Tuesday Book

KARL MILLER, editor and critic, is fascinated by Doubles, the title of his study of the literature of duality. Foes accuse him of duplicity; editorial balance can look like that. Several writers he espoused turned on him. He speculates on their reasons in his "editorial autobiography", a sequel to his first volume of memoirs, Rebecca's Vest. Dark Horses ends with the editor lying on his bed, fiddling with his "coffee-coloured ivory netsuke", reflecting on life, literature, football, the Labour victory, his health. He musters a muted chuckle: he is Caliban, at last alone on the island. The magic has almost worn off.

But not quite. This book strives to re-create something of the excitement and peril of being an editor and teacher when the contours of culture - literary, sexual, political - altered. He dedicates it "to the writers I have published": a creditable stable, including Brigid Brophy, Conor Cruise O'Brien, Kingsley Amis, VS Naipaul, Seamus Heaney, Tom Paulin, Hugo Williams, Craig Raine. Miller as editor made a difference. But it's hard to put a finger on what that difference is. It has to do with standards, critical debate and engagement, forging a generation; and with the promotion of a kind of no-nonsense philistinism, hostile to Modernism ("still news, when I was a boy. It is now history"). Frances Partridge remarked of an evening with him, "it was like a night out with stockbrokers". He doesn't like stockbrokers, or Bloomsbury for that matter.

He was a young man in a hurry, abandoning Leavis and Cambridge, and going over to the enemy: London, the media. The young man survives, sporting the same chips on his shoulder. He says he is vain, unprogrammatic, with a republican, Scottish, Labourite bent. Time and teaching have made him less iconoclastic than he was at The Spectator, the New Statesman, and - dramatically - at The Listener. Miller traces his editorial antecedents back to 1802, to Francis Jeffrey's Edinburgh Review. Like Jeffrey he's a severe Scot, pitting the Enlightenment against the Establishment, agnostic before the institutions of culture.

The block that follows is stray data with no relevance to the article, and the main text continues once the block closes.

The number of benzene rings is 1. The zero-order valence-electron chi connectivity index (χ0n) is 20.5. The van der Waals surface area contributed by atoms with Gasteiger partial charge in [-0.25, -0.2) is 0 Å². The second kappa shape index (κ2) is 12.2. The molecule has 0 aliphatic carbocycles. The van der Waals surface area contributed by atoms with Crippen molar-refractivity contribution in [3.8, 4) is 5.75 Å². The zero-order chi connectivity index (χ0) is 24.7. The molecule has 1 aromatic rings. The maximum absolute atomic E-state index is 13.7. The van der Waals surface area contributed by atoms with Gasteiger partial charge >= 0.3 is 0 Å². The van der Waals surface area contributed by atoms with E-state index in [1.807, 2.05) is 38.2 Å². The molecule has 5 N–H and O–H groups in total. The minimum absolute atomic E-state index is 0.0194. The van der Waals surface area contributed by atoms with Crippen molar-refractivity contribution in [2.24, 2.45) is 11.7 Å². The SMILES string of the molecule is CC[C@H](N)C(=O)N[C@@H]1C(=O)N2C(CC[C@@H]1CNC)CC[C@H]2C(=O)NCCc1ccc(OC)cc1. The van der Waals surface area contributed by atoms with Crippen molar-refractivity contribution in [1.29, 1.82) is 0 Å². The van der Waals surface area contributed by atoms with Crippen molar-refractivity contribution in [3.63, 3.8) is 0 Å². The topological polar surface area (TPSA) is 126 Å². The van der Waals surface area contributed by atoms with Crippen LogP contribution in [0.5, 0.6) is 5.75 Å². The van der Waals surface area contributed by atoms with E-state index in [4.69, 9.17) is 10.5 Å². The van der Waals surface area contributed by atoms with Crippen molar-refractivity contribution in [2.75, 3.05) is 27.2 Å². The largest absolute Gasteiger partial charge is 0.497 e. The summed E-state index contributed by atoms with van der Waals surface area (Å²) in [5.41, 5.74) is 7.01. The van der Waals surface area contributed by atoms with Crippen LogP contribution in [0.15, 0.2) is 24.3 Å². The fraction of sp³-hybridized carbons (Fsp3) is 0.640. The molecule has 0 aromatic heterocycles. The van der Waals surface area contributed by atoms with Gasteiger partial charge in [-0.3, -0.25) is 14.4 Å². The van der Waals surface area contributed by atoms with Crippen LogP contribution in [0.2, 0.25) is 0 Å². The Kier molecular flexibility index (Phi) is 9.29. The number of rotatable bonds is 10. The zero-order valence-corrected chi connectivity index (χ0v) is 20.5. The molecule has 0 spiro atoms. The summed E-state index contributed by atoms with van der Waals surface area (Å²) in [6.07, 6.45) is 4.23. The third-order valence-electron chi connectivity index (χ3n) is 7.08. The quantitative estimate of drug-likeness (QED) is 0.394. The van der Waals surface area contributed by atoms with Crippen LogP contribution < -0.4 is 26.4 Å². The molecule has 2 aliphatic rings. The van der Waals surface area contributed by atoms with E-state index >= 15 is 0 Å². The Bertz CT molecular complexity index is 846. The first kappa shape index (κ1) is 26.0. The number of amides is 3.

Even in retirement, Miller remains reckonable. As a young writer, I knew he was the editor to send things to. As a middle-aged editor I regard him as a star to take bearings from, if not to steer by. What makes his memoir uneasy reading is his double standard. He forgives Amis, Naipaul and O'Brien for opinions he condemns in writers in whom he has a smaller investment. The stockbroker again.

The author of Dark Horses comes over as a malcontent. He allows himself one epiphany: "that night in Ireland" when he attended a ceilidh with Seamus Heaney in Belfast, with the Irish fiddle, elbow-pipes, recitations and singing. "The house was filled with airs that hurt not," says Caliban, "and it seemed like holy ground, though far from clerical ground, or holy- war ground." How far? A gathering of friends - Republican friends - in Belfast in the Seventies. Miller acknowledges himself as the occasion's "sentimental monoglot over-interpreter", but he won't let go his abiding joy at this inclusion. He talks of camaraderie but celebrates outsiders. Duality again.

Martin Bell, who contributed to the London Review of Books, has moved from "balanced, dispassionate, objective" journalism to a "journalism of attachment". Miller seems to concur. A practical man, he knows that responsible criticism and journalism clear spaces for creative, as for political, action. The dynamics of working for his four journals propelled him towards "attachment", especially in the Thatcher years, with the founding of the London Review of Books, Miller's (Mary-Kay Wilmers's, and Susannah Clapp's) indispensable legacy. In Miller's journals, the sense of deliberate design was compelling. LRB controversies had the delicious sense of having been choreographed. Storm clouds were gathered by a deliberate hand; the thunder and lightning might go on for weeks.

Dark Horses is cobbled together. Miller cannibalises his Northcliffe lectures, introductions and journalism. It is no doubt good ecology to recycle, but journalism and lectures are different in kind from book-writing, unless the book is a mere collection of journalism. The pace of Dark Horses is uneven. Miller wants to reflect his multifarious concerns - Eric Cantona, Richard Rorty, Richard Crossman, Fanny Hill. He should have started from memory, making those risky juxtapositions which were the news of Modernism.

Almost-revelations tease us: it's still not clear why Miller left the LRB. He sets out bare facts but doesn't flesh them out. I wish he had; it was an important creation and departure. Perhaps we'll never hear the full story from the horse's mouth. We leave him on his bed, netsuke in hand, gazing out of the window, and beyond it, to the deep blue air ...